Making Sure Every Page is Set Up
One of the last important and overarching factors is consistency. If each page is as well thought out and economical as the first one, you’ll be in business. If, however, your site behind that first page is a convoluted mess, you’ll suffer.
Users want quick, efficient, and easy experiences. Your site should be so intuitive and easy to use that anyone visiting for the first time can figure it out. The vast majority of users know how a hamburger UI works, for example.
If users can’t figure it out, or your site throws them for a loop, then that’s a problem. Your mobile site should never direct users toward broken or misformatted pages. If parts of your site haven’t been or cannot become updated, then you should avoid them.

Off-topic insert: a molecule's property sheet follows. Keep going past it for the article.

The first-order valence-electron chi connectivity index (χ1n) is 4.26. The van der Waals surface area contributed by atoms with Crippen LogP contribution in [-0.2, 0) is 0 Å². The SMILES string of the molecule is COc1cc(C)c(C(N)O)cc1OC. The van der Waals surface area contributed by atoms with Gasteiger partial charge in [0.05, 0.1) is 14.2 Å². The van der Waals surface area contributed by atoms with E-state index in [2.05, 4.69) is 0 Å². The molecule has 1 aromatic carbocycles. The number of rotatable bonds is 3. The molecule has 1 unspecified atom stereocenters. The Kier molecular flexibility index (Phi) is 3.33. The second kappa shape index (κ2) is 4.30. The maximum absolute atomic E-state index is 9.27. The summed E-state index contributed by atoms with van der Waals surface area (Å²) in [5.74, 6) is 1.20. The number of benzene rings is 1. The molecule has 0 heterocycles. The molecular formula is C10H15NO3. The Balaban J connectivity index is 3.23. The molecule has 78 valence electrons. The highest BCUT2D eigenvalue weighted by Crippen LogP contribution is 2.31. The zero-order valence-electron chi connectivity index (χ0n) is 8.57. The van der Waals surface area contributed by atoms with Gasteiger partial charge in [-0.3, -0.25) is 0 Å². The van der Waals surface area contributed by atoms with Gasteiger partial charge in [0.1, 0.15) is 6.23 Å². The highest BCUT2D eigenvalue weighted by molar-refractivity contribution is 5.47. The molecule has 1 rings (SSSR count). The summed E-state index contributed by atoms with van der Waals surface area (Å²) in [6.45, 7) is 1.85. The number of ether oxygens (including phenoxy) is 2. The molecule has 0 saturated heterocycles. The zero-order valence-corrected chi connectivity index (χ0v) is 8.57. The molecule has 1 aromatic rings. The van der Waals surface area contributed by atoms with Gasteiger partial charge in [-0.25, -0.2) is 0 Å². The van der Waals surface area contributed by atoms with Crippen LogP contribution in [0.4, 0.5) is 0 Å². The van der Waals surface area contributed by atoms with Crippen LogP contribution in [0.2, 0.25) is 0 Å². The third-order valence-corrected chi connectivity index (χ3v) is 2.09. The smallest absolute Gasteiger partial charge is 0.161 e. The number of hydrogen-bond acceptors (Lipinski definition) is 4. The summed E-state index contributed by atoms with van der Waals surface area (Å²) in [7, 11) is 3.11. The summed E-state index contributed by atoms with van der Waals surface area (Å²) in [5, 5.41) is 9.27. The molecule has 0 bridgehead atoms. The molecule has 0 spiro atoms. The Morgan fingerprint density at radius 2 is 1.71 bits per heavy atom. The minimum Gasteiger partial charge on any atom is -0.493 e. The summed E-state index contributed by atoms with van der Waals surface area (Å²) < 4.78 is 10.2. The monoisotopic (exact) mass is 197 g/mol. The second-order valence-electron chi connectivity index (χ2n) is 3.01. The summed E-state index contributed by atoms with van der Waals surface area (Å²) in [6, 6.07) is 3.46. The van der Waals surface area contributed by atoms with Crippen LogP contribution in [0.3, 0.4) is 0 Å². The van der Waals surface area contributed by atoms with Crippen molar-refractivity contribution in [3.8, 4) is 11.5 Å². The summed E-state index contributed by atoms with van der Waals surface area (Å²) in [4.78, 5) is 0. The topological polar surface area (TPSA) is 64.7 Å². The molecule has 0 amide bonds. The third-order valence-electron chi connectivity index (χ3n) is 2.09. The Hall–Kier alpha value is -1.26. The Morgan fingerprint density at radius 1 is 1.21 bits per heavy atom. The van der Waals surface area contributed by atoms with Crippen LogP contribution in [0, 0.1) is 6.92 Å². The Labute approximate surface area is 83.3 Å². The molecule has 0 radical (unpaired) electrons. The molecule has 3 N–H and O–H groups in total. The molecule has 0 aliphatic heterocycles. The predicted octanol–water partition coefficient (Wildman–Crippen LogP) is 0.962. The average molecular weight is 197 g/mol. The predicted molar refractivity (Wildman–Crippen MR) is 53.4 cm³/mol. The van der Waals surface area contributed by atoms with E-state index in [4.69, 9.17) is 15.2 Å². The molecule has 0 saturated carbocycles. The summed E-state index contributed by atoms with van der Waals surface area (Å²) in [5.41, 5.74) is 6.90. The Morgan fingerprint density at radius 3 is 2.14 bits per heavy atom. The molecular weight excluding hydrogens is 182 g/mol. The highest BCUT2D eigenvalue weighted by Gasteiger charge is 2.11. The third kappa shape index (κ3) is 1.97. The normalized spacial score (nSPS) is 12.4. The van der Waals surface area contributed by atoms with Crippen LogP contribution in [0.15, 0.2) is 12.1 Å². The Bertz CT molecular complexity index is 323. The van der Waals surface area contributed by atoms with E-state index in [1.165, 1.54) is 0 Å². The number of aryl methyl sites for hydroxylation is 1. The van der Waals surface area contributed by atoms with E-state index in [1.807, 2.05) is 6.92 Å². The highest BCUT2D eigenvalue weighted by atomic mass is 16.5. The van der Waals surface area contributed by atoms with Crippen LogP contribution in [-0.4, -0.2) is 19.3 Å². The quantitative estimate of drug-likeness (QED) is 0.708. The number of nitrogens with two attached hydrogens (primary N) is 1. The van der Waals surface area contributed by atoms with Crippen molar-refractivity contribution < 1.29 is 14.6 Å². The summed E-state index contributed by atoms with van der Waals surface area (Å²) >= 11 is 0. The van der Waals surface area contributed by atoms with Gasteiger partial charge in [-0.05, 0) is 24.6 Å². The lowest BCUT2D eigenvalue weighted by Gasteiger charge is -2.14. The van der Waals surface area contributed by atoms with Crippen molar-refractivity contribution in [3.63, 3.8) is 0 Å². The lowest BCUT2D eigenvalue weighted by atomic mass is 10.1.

Google actually considers how mobile-friendly your site is in its rankings.
Create replacement pages, or make an “under maintenance” page/message for now. Don’t let users see pages that aren’t set up for mobile. Pages that aren’t mobile-friendly are ugly, inefficient, frustrating, and only drive users away.
Make sure everything about your site, from the bottom up, puts the mobile experience first. Optimize space, provide all the info you need, and make sure there are no inconsistencies in quality or experience.
All About Mobile-First Website Development
The most important thing to remember about mobile-first websites is convenience. You aren’t making a site compatible for mobile. You are making a website where mobile is the default and most comfortable experience.
This ensures you can tap into the huge growing market of mobile users. That said, having a marketing partner you can trust can help a ton in growing your traffic. At Latitude Park we have the experience to help push you to the next level, so don’t be afraid to contact us today.